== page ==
This is the second time around I have seen Industrial Gaming present itself, and indeed there are some strong links between the Industry (in this case mainly the Oil Industry as it’s organized by Statoil Hydro), and Gaming – links that could benefit both.

First of all, much of the computer hardware used to process data have been driven forward by the development of games – but that could be said about most things done on a computer.  That they focused greatly on the technical side of things wasn’t that surprising, as technical development is alot more tangible then something as vague and ephemeral as “competence”. I commend Industrial Gaming for is trying to see what possibilities computer games can offer outside being a great tool for entertainment, but that is also not new: It’s been well argued that games have much to teach in about f.ex how we learn and how learning could be more rewarding.

What’s more important is that many of the people working with visualization processes in this field have experience from programming games or at the very least: Playing them. The experiences from games can be applied to non-game situation by using game developers knowledge of how to f.ex create good user interfaces, a good workflow and intuitive systems. What boggles me is that so few seems to bother to ask gamers about that?

If one thing has been shown in the history about computer games its’ that gamers often know more about how to improve the game then the developers.

Computergame developers do play games, but its the gamers themselves that sits with the many hours of experience with different systems and interfaces. If you want to know what engages players, ask them! If you want to know what feels intuitive in a UI, ask them! Gamers is a group that have extensive experiences (and usually a very reflected experiences at that) with human computer interactions – extending over several platforms and systems. But, as many times before – so few seem to be willing to recognize this as a type of expertize. I guess that if the gamer community dont, then noone else will…

What would it take for you to aknowledge skills achieved through gaming?

Skill and gear: Who’s myth is really being debunked?

Skill vs gear. Its one of the oldest and most discussed topics amongst WoW players. Its up there with “casual vs hardcore” ™  as one of the favourite things WoW players like to argue about amongst themselves. Its like one of the biggest philosophical questions we ask to each other, who cares about the meaning of life: Is it gear or is it skill that is most important?

Gevlon have over the last week been working on a series of post where he tries to really debunk the issue of gear entirely when it comes to raiding. First, he gets a 10 man group together, gets them all in blues and does Ulduar 10. He then goes to argue how this accomplishment proves that gear is only an amplifier for existing skill, and by not any means a prerequisite of progress. In such it cannot be used as an excuse for failing, ever again. Its easier to gain skill then gear, and the ultimate solution is then to buy your way into trialist spots.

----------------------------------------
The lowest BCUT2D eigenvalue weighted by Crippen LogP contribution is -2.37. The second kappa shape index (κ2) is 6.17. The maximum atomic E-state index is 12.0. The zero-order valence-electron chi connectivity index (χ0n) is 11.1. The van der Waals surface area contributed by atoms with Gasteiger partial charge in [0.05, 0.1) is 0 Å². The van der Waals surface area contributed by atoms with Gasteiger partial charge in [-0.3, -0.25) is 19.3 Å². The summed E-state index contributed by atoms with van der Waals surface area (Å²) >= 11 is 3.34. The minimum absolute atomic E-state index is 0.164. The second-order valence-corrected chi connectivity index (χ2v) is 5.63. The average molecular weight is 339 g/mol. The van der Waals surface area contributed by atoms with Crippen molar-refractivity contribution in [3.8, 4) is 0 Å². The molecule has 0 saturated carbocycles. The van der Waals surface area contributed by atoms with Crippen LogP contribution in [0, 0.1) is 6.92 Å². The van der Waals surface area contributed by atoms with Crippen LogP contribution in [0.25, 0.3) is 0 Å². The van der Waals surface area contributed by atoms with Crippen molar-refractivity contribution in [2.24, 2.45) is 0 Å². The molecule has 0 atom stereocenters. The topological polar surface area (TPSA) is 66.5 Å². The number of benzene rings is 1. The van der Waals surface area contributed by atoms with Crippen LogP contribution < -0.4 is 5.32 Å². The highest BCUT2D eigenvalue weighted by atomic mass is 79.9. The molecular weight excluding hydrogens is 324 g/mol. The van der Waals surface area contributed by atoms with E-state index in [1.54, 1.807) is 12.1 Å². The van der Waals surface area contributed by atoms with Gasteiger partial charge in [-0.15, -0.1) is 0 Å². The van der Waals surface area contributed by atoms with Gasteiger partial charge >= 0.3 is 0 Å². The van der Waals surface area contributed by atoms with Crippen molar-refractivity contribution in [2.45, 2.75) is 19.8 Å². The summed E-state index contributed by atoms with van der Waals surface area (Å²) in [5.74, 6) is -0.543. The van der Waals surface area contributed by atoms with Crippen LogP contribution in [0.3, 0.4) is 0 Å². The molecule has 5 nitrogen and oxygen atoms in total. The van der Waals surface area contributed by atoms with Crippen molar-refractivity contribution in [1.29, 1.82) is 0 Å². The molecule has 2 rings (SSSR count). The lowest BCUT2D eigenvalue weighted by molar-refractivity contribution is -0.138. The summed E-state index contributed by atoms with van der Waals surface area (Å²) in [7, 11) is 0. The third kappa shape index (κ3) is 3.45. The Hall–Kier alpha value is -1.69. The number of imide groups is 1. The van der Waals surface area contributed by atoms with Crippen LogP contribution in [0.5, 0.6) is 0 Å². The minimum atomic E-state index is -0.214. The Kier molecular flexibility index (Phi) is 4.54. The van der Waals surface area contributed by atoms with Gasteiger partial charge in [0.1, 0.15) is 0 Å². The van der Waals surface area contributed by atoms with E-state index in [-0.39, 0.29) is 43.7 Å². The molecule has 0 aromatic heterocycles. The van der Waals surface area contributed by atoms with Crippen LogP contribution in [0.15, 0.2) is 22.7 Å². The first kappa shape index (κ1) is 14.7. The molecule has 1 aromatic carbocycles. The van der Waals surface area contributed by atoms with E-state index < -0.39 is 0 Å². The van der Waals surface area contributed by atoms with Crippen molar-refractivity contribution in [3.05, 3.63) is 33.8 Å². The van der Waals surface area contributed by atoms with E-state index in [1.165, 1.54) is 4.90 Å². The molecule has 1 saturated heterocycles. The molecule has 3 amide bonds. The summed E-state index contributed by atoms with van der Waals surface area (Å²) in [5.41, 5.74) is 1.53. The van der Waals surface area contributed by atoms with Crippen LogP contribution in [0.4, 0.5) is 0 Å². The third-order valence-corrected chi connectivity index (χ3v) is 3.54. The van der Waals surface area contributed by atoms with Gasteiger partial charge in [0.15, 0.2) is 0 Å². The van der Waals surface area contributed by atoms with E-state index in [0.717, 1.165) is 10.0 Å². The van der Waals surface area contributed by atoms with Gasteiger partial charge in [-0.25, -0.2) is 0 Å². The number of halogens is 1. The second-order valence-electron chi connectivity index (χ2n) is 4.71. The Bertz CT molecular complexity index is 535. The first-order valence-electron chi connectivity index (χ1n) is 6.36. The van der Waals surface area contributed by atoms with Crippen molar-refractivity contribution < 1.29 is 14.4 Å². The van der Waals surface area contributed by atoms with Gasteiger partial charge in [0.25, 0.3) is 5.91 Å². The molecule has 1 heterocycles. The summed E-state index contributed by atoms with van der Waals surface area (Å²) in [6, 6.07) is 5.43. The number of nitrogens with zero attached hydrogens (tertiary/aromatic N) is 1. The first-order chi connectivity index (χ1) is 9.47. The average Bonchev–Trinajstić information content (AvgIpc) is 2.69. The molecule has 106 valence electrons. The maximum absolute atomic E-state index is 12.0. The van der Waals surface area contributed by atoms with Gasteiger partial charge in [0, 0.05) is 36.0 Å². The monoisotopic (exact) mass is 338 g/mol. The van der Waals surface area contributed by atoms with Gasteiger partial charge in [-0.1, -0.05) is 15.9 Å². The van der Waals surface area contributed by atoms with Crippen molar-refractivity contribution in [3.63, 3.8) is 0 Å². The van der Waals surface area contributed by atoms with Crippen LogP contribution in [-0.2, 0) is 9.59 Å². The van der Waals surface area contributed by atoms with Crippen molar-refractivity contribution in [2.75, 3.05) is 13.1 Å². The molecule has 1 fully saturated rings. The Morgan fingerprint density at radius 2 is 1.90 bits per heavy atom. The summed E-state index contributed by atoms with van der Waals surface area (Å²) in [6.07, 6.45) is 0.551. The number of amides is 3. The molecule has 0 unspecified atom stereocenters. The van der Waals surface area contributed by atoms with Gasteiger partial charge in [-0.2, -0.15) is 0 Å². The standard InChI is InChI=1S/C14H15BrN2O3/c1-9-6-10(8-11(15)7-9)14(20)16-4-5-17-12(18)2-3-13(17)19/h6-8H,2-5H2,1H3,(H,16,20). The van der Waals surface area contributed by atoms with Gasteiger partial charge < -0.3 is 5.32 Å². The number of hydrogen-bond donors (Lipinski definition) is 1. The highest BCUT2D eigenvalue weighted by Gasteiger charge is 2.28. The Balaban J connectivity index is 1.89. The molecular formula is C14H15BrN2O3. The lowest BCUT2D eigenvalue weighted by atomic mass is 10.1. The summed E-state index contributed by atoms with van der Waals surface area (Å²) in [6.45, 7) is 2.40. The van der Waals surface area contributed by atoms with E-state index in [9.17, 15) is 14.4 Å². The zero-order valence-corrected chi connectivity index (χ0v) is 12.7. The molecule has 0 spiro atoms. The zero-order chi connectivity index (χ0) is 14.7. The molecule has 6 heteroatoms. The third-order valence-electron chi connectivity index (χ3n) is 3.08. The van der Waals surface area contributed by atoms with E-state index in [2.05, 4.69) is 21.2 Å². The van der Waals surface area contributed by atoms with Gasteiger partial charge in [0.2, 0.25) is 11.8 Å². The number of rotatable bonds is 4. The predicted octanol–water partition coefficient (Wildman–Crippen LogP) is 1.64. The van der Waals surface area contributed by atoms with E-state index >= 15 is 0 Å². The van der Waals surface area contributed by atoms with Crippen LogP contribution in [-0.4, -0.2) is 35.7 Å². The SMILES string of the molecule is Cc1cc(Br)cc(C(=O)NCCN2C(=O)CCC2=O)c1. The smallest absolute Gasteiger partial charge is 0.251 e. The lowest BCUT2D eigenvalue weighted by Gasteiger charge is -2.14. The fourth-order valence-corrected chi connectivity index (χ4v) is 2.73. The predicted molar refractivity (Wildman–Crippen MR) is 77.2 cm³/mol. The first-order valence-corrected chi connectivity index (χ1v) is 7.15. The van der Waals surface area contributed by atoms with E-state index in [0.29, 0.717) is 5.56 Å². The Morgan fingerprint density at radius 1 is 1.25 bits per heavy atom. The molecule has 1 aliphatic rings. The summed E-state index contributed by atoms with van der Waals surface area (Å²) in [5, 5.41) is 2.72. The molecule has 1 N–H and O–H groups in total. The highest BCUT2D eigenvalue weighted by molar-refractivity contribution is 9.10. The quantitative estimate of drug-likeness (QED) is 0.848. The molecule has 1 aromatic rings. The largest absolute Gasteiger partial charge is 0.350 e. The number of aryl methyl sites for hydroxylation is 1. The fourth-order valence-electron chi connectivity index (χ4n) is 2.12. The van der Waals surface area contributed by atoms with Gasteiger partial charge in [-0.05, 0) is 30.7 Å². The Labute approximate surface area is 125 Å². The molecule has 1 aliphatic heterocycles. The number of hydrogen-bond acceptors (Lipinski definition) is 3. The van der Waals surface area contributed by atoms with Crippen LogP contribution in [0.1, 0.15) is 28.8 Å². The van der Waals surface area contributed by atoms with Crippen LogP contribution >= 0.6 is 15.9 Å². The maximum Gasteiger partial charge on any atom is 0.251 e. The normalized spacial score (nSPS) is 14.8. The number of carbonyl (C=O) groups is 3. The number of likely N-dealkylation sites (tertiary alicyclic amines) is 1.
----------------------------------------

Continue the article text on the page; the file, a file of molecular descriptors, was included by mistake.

The Greedy Goblins contentious writing style has already been well commented this week by Tobold, but this time I will let myself be provoked. I am bated, cause I have been engaged by this age-old gear vs skill debate. Mostly, cause I am not sure who Gevlon is arguing against.

Who is actually saying that gear matters more then skill? Who is fronting the war of stats and pixels over experience and knowledge? I haven’t seen any.

In over 4 years of playing and studying this game – I have never once heard anyone saying that gear is more important then skill. Gear used as an excuse to exclude/include someone in a group, sure. Gear used as an excuse for lack of progress, sure. Gear used as filter when looking at applications, sure. But, when confronted with it, someone actually saying ” gear > skill ” – no way!  Gevlon seems to be knocking in open doors.

What I have heard alot of, is people complaining about the skill level of others. Complaining cause other players are not approaching the game with the same mentality as they do. Gevlon has neatly labeled everyone who don’t treat the game with an instrumental approach of reaching goals, critical learning and effectiveness as M&S (morons&slackers).

The argument that skill > gear seems more then anything to be a desire to prove to this M&S group (also referred to as casual players or socials) that they are failing at the game because they don’t have the skill set, and gear will not help with that. To Gevlon they are failing cause they don’t read Elitist Jerks, they are failing cause they cant do more then 1500 dps, they are failing cause they are standing in the fire. Its an argument towards as group of players, who simply bring a different set of ideals and values when they engage with the game. An argument for them to play like him.

Its valid enough to encourage and motivate others to approach the game the same way as you, but is that really relevant in the gear vs skill debate? It sounds more like a hardcore vs casual debate to me. After all, the main argument is that if you approach the game in a hardcore way (defined by reading strategies, theorycrafting, min maxing the potential of the character, doing boring tasks like rep or money farm in order to get benefits) you will have the skill necessary to succeed. Gear is after all irrelevant, is it not?